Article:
Unless you or your employees work remotely, commuting to work is a fact of life.
While most people tend to commute via car, there's an increasing push for more efficient ways of getting to work. That's why you see more people using carpooling methods, bike riding and public transportation as commuting options.
While cycling to work is a great way to both help the environment and improve health, it comes with an increased risk along the commute. If your employee gets in a cycling or e-scooter accident on the way to work, they might wonder if they can claim workers' compensation benefits for their injuries.
It's a common question, and one a lot of business owners have. So we're going to share with you what you need to know about commuting and workers' comp insurance.
In the most basic sense, employers are responsible for covering any illnesses or injuries employees get from on the job work.
For example, if an employee sprains their back lifting a heavy box in the office or they slip and fall on an icy patch right at the front door, they should report their injury and make a workers' compensation claim.
It's pretty straightforward.
However, when employees are outside the office, things can feel a little bit trickier— and that especially applies to commutes. That's one reason why courts have come up with the 'Going and Coming Rule.'
This rule states that, with a few exceptions, workers' compensation benefits aren't applied to any injuries or accidents going to or from work.
So the short answer is no, in most cases, any accidents or injuries that occur while going to or coming from work are not covered by workers' comp benefits.
But there are a handful of exceptions.
As with every case, there are always exceptions to the 'Going and Coming Rule' and that's the case here in Colorado too.
As a business owner, it's important to know the instances where employees injured coming and going from work get covered by Colorado workers' comp benefits.
Traveling Between Offices
It's not uncommon for even small businesses to have multiple offices or locations. For example, you might have an office and a shipping or warehousing center in a separate location.
If that's the case, then employees who are traveling between these offices in the course of work and get injured can file a claim for workers' comp benefits.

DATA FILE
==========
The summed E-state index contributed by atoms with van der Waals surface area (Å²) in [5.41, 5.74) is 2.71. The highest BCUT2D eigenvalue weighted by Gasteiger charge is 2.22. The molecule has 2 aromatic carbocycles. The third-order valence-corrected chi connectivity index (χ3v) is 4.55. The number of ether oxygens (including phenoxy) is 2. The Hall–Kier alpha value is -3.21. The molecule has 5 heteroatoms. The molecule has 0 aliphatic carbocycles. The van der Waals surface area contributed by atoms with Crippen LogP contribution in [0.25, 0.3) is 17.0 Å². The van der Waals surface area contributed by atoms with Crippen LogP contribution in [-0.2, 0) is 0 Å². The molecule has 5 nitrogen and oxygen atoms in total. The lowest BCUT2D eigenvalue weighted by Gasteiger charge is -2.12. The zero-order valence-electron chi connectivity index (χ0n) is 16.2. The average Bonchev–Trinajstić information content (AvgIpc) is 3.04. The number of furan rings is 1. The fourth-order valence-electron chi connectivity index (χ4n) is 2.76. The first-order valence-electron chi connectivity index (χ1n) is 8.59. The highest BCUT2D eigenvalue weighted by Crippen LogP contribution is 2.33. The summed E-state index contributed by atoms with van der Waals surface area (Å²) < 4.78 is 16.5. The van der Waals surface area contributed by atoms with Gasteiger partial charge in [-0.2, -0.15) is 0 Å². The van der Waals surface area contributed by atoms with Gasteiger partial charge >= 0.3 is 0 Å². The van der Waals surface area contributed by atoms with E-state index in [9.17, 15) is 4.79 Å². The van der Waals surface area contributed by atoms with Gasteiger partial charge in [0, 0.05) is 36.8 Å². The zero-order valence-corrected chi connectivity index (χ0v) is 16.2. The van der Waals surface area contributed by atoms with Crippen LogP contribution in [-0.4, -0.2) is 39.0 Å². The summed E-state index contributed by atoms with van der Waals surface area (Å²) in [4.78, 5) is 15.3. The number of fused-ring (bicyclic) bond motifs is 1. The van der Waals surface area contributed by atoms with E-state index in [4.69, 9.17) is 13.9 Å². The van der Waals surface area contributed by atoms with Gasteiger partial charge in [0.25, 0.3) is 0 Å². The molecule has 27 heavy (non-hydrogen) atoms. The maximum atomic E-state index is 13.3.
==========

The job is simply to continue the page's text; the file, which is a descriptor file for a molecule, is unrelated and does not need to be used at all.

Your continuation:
Traveling for Work
If one of your employees is in an accident and injured while they are traveling for work, even for something local like delivering a package on a bike, they are also eligible to file a claim for benefits.
This is because they are still performing a work duty, even if it's not in the office. Now if they get injured running an errand during their lunch break on a personal matter that wouldn't count because they weren't traveling for a work purpose.
Either way, it's important for you to encourage a culture of safety both in and out of the office. Don't forget to keep your eye out for new modes of transportation too. As e-scooters have taken Colorado by storm, it's worthwhile to update your policies to include them as modes of transportation too. Any accident or injury to your employees, regardless if they occur in the course of work or outside it, is never something you want to take for granted.
Your employees are a critical part of your business, so doing everything you can to remind them of that and promote their safety is always a good thing.
Part of that is doing everything you can to protect yourself and your employees while they are at work. One way to do that is with workers' compensation insurance. As Colorado workers' comp rules require, employers must have coverage with even one in-state employee.
You can learn all the facts about the requirements for workers' compensation in Colorado here.
And in the meantime, get in touch with Cake today. You can get a workers' comp quote in just minutes online that will ensure your business is protected.